Category Archives: London


Donmar Warehouse, London • 27 October 2007 • 2:30pm
Music & Lyrics by Jason Robert Brown. Book by Alfred Uhry. Co-conceived by Harold Prince.

Director & Choreographer: Rob Ashford. Musical Director: Thomas Murray. With Bertie Carvel (Leo Frank), Lara Pulver (Lucille Frank)…

I missed Parade when it originally opened on Broadway in December of 1998 because it folded after two months for lack of an audience. It was awarded two posthumous Tony Awards (one for Best Book of a Musical and another for Best Score of a Musical… although the Tony for Best Musical strangely went to Fosse). The Donmar Warehouse is giving the show its UK premiere in a production directed by Rob Ashford, who was the original production’s Assistant Choreographer.

As was already evidenced by the CD, Parade is a brilliant and deeply disturbing show. It deals with the Leo Frank case, the story of a Jewish man convicted of murdering a 13 year-old factory girl in Georgia in 1913, who was lynched by a Ku Klux Klan mob when his death sentence was commuted to life imprisonment after it surfaced that some of the evidence against him had been forged. (To this day, the controversy hasn’t ended, although there is very strong evidence pointing to Frank’s innocence, most notably the late confession of a factory worker in the 1980s.)

Parade combines a hauntingly beautiful score and a strongly built book. From the first song, “The Old Red Hills of Home,” sung magnificently by Stuart Matthew Price and Steven Page, soon joined by the entire company, it is obvious the show is going to be no ordinary experience. Rob Ashford has conceived a staging in which the story unfurls cinematically in the Donmar’s tiny but highly theatrical space. The cast is tremendously good, with glowing performances from Bertie Carvel and Lara Pulver as Leo and Lucille Frank. My only complaint is that nobody even tries to use convincing accents.

Parade is contemporary musical at its best. It is also, at times, theatre at its best. The fact that it didn’t manage to attract an audience in New York is a sad sign of the times. It is playing to sold-out houses at the Donmar, but this is only a limited run. Here’s hoping London can give this wonderful show the chance that it deserves.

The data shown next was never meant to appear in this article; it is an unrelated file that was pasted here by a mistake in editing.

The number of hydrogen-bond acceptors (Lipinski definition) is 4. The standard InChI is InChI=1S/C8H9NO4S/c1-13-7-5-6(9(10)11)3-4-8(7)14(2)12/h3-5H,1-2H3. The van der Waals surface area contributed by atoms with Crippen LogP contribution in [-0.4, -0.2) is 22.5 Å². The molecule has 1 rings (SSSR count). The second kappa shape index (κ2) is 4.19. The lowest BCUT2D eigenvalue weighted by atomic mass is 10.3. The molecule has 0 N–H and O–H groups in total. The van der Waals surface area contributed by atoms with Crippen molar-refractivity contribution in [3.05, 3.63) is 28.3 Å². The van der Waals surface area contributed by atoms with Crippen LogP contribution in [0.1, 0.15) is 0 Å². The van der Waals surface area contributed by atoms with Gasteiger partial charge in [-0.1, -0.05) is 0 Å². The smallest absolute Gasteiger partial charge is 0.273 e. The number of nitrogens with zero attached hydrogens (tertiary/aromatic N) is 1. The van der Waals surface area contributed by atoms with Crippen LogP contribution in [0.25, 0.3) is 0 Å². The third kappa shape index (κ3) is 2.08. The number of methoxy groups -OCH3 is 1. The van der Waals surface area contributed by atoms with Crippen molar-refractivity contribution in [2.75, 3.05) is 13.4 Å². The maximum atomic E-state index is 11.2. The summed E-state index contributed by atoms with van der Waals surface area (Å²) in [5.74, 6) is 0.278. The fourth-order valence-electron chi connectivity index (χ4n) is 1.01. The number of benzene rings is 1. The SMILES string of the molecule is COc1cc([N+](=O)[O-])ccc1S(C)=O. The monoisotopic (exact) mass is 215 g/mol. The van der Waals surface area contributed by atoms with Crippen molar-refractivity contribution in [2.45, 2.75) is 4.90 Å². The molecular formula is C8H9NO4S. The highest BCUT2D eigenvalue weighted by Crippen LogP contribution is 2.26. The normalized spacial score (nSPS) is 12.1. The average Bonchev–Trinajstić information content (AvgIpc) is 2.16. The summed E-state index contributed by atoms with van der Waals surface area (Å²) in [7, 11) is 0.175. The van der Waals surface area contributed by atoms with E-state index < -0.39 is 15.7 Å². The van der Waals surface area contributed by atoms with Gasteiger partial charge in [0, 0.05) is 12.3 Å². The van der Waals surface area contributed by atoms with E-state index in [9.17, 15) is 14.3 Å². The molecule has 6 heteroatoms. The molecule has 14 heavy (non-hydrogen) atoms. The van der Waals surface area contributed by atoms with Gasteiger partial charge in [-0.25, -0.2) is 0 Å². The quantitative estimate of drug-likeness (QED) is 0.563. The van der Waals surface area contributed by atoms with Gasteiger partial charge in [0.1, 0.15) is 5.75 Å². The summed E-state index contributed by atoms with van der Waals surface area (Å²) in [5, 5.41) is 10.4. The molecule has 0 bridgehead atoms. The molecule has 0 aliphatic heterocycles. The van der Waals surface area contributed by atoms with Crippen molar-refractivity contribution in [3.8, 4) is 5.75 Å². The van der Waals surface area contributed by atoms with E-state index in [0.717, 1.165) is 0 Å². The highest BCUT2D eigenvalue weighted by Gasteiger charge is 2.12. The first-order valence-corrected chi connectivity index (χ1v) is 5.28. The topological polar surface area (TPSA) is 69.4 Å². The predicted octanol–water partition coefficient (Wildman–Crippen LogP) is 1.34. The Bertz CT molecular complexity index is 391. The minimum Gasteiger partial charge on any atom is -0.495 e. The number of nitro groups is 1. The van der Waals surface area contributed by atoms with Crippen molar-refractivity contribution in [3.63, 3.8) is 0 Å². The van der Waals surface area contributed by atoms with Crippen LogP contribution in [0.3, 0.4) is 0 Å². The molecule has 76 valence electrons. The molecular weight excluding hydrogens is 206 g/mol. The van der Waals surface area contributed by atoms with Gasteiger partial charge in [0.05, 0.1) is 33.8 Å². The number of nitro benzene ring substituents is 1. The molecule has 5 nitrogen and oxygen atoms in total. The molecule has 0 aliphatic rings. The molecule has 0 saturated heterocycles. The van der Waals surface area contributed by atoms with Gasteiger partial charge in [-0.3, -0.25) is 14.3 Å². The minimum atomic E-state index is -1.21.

“Bad Girls, the Musical”

Garrick Theatre, London • 29 September 2007 • 3pm
Music & Lyrics: Kath Gotts. Book: Maureen Chadwick & Ann McManus.

Director: Maggie Norris. With Sally Dexter (Yvonne Atkins), Laura Rogers (Helen Stewart), Caroline Head (Nikki Wade), David Burt (Jim Fenner), Helen Fraser (Sylvia “Bodybag” Hollamby), Nicole Faraday (Shell Dockley), Amanda Posener (Denny Blood), Julie Jupp (Julie Saunders), Rebecca Wheatley (Julie Johnston), Chris Grierson (Justin Mattison), Emily Aston (Rachel Hicks), Camilla Beeput (Crystal Gordon), Maria Charles (Noreen Biggs)…

It isn’t often that I go see a musical that I know absolutely nothing about before entering the theatre. Bad Girls, the Musical is based on a British TV series taking place inside a women’s prison that aired on ITV from 1999 to 2006. The plot of the musical is based primarily on the characters and storylines of the first season and includes a lesbian love story between one of the inmates and the wing governor. The musical originated at the West Yorkshire Playhouse in 2006 and is now being presented in the West End.

The result is hit-and-miss.

On the one hand, the book cleverly balances drama and comic relief, prison cell grittiness and typical sitcom humour. The characters are strongly delineated and the overall dramatic structure is strong. The score, although derivative, is pleasant. And the clever use of projections makes the staging very effective.

On the other hand, the show frequently fails to meet West End standards. As good as the show becomes when it uses second-degree humour, it can be quite a drag when it is more literal-minded. Several of the individual performances are weak. And the novelty of the situation and characters becomes too thin in the second act to really sustain attention.

The show isn’t bad. It isn’t quite good either.

But it’s a treat to see Maria Charles, who played the part of Dulcie in the original production of Sandy Wilson’s The Boy Friend… a few years ago.

“The Boy Friend”

Regent’s Park Open Air Theatre, London • 1st September 2007 • 8pm
Book, Music & Lyrics by Sandy Wilson.

Director: Ian Talbot. Co-director & choreographer: Bill Deamer. With Anna Nicholas (Madame Dubonnet), Claire Carrie (Hortense), ? (Percival Browne), Rachel Jerram (Polly Browne), Richard Reynard (Tony), Kate Nelson (Maisie), Chris Ellis-Stanton (Bobby Van Heusen), Ian Talbot (Lord Brockhurst), Margaret Tyzack (Lady Brockhurst)…